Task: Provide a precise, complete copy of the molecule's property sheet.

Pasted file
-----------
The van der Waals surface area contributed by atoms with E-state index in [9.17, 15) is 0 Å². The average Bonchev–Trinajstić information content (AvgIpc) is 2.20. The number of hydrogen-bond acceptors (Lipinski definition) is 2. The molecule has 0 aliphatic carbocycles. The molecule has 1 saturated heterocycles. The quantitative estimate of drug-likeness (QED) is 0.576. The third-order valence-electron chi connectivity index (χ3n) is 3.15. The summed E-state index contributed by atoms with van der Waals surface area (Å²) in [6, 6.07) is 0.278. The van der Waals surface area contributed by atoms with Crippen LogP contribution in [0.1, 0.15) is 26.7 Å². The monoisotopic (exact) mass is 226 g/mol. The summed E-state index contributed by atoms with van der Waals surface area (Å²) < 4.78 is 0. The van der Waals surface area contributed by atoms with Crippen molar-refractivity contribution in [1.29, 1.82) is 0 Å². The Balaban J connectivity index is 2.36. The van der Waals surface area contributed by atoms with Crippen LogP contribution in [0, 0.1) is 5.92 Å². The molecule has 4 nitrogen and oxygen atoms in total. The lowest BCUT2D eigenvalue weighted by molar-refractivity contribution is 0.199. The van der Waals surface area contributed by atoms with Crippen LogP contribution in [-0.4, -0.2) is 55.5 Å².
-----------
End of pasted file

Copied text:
The van der Waals surface area contributed by atoms with E-state index in [9.17, 15) is 0 Å². The average Bonchev–Trinajstić information content (AvgIpc) is 2.20. The number of hydrogen-bond acceptors (Lipinski definition) is 2. The molecule has 0 aliphatic carbocycles. The molecule has 1 saturated heterocycles. The quantitative estimate of drug-likeness (QED) is 0.576. The third-order valence-electron chi connectivity index (χ3n) is 3.15. The summed E-state index contributed by atoms with van der Waals surface area (Å²) in [6, 6.07) is 0.278. The van der Waals surface area contributed by atoms with Crippen LogP contribution in [0.1, 0.15) is 26.7 Å². The monoisotopic (exact) mass is 226 g/mol. The summed E-state index contributed by atoms with van der Waals surface area (Å²) < 4.78 is 0. The van der Waals surface area contributed by atoms with Crippen molar-refractivity contribution in [1.29, 1.82) is 0 Å². The Balaban J connectivity index is 2.36. The van der Waals surface area contributed by atoms with Crippen LogP contribution in [0, 0.1) is 5.92 Å². The molecule has 4 nitrogen and oxygen atoms in total. The lowest BCUT2D eigenvalue weighted by molar-refractivity contribution is 0.199. The van der Waals surface area contributed by atoms with Crippen LogP contribution in [-0.4, -0.2) is 55.5 Å².